WTN: Do you plan to bring the game to other platforms besides the PC?


FN: Yes and no. I want to make a site called IndieStream, where the original game and other games we make can exist. Where gamer, developer and dreamers alike can communicate ideas, talk game design, play games and get those connections and market information to where gamers can have their ideas validated. In time, we look forward to branching out on steam, Xbox and PlayStation. Not necessarily to make money, but so that these talented graduates get noticed and hired.


WTN: Did you hit any road blocks during development?


FN: Anatomy. One of the game aspects that I wanted to build was having a ton of different parts that could fit on any body type. Well, the issue was rigging some parts like bigger arms and a smaller torso would create animation oddities and clipping issues. So we weren’t able to make that, but we are able to make a bigger torso and smaller upper arms with big hands. We’re still learning to work within the constraints of programs.


WTN: How would you describe your overall experience working on this game?

FN: A long one, but we take breaks.  We get fresh air, vacations and learn to let things go. I always make it a rule for people to walk away from something that’s bugging them, whether it be code, pixels, or animation.


WTN: Is the combat for the game turn-based like most RPG’s? Or is it more action based RPG like the Legend of Zelda combat?

FN: Traditional turn-based RPG with a lot of elements of strategy. Imagine if you can pre-construct the battlefield with assets you gain from battle.  Then be able to trigger those assets to either block paths, fall on your enemy, or prevent the enemy from hitting you. The game will essentially play more like Final Fantasy Tactics, where instead of recruiting soldiers, you can make them. You can also send them off to different parts of the toy realm and acquire allies and parts. In addition, you’ll be able to construct your own toy fort, palace, township from cloth, popsicle sticks, blocks and so forth. Each commander will have their own stylized unit and from there the player branches out.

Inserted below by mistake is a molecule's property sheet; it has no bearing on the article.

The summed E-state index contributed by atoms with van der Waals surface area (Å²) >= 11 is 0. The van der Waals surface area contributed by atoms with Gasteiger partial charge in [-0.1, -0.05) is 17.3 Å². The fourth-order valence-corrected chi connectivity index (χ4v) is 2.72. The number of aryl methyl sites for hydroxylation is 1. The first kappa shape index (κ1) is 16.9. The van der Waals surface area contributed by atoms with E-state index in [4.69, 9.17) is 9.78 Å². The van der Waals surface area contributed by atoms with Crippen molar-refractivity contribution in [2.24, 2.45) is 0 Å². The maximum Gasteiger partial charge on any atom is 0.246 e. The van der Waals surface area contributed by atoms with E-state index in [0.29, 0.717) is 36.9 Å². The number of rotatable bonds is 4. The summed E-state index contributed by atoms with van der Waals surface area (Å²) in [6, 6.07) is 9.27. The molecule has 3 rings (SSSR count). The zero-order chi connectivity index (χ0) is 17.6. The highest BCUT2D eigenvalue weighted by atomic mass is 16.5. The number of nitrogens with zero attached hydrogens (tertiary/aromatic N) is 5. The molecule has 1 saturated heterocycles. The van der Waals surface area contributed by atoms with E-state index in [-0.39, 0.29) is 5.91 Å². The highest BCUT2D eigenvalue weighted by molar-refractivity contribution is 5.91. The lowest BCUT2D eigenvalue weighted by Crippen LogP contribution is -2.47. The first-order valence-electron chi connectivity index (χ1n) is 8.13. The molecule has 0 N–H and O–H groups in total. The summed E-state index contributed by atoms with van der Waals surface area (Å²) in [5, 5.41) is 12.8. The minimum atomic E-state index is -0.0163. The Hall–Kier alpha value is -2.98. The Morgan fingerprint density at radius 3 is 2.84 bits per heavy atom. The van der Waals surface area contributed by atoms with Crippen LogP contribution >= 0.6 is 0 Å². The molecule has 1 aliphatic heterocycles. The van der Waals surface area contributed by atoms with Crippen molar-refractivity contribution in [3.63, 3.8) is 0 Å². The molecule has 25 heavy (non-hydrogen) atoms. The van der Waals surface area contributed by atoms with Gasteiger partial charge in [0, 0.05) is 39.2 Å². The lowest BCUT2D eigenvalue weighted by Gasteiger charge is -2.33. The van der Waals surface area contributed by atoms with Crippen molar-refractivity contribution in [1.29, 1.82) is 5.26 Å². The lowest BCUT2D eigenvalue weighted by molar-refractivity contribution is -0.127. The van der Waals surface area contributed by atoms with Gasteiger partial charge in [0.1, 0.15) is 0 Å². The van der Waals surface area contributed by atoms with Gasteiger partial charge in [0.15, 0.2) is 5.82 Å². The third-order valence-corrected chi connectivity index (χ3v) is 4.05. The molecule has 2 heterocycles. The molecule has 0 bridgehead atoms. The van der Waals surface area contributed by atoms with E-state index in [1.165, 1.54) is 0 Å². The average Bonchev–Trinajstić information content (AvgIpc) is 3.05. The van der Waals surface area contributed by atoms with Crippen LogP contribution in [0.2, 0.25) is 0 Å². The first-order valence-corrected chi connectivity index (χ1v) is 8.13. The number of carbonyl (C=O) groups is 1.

WTN: Is there anything else that you want to tell the audience about this game?


FN: This toy box is your own world; we’re making the game accessible to modders and Photoshop pros by giving them access to the original source file of changing and applying the textures they see fit. This way gamers can change the way the characters look, be able to stamp their own name on their toys and buildings. We are also receptive to new ideas to help build the world and eventually name patches after people that have contributed to these changes.



You can read up on some more of disFigured’s development and Pixel Start on the Pixel Start website, as well as view their concept art on indiedb and steam

About the Author

Taneisha Jane

I'm Taneisha Jane, a writer, comic book reader and aspiring artist who has an active imagination as well as a story to tell. I love the way Catwoman purrs and the way Harley Quinn jokes. I also like to dance when no one is watching...